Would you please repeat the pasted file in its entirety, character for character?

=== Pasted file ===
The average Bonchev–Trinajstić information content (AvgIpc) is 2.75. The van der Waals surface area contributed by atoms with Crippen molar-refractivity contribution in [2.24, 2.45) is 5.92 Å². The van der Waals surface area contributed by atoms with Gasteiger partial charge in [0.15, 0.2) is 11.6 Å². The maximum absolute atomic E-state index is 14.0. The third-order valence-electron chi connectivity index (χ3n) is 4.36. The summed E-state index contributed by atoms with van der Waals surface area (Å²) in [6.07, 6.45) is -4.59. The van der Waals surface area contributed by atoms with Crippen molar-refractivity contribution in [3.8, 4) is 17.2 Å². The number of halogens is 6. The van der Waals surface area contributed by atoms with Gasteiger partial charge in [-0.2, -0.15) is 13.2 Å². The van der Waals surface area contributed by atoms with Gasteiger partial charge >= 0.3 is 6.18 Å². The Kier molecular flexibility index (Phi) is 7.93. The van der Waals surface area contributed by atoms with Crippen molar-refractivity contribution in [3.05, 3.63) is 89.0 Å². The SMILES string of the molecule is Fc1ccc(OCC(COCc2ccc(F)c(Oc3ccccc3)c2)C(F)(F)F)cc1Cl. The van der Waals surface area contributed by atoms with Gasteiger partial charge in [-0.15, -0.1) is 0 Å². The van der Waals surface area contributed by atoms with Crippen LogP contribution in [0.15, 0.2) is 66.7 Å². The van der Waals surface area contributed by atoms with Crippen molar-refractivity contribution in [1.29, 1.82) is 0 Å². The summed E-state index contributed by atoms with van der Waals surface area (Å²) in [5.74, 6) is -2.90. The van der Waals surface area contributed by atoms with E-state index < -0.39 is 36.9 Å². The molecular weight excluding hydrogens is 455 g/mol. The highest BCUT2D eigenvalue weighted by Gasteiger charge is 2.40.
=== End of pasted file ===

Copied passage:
The average Bonchev–Trinajstić information content (AvgIpc) is 2.75. The van der Waals surface area contributed by atoms with Crippen molar-refractivity contribution in [2.24, 2.45) is 5.92 Å². The van der Waals surface area contributed by atoms with Gasteiger partial charge in [0.15, 0.2) is 11.6 Å². The maximum absolute atomic E-state index is 14.0. The third-order valence-electron chi connectivity index (χ3n) is 4.36. The summed E-state index contributed by atoms with van der Waals surface area (Å²) in [6.07, 6.45) is -4.59. The van der Waals surface area contributed by atoms with Crippen molar-refractivity contribution in [3.8, 4) is 17.2 Å². The number of halogens is 6. The van der Waals surface area contributed by atoms with Gasteiger partial charge in [-0.2, -0.15) is 13.2 Å². The van der Waals surface area contributed by atoms with Gasteiger partial charge >= 0.3 is 6.18 Å². The Kier molecular flexibility index (Phi) is 7.93. The van der Waals surface area contributed by atoms with Crippen molar-refractivity contribution in [3.05, 3.63) is 89.0 Å². The SMILES string of the molecule is Fc1ccc(OCC(COCc2ccc(F)c(Oc3ccccc3)c2)C(F)(F)F)cc1Cl. The van der Waals surface area contributed by atoms with Gasteiger partial charge in [-0.15, -0.1) is 0 Å². The van der Waals surface area contributed by atoms with Crippen LogP contribution in [0.15, 0.2) is 66.7 Å². The van der Waals surface area contributed by atoms with Crippen molar-refractivity contribution in [1.29, 1.82) is 0 Å². The summed E-state index contributed by atoms with van der Waals surface area (Å²) in [5.74, 6) is -2.90. The van der Waals surface area contributed by atoms with E-state index < -0.39 is 36.9 Å². The molecular weight excluding hydrogens is 455 g/mol. The highest BCUT2D eigenvalue weighted by Gasteiger charge is 2.40.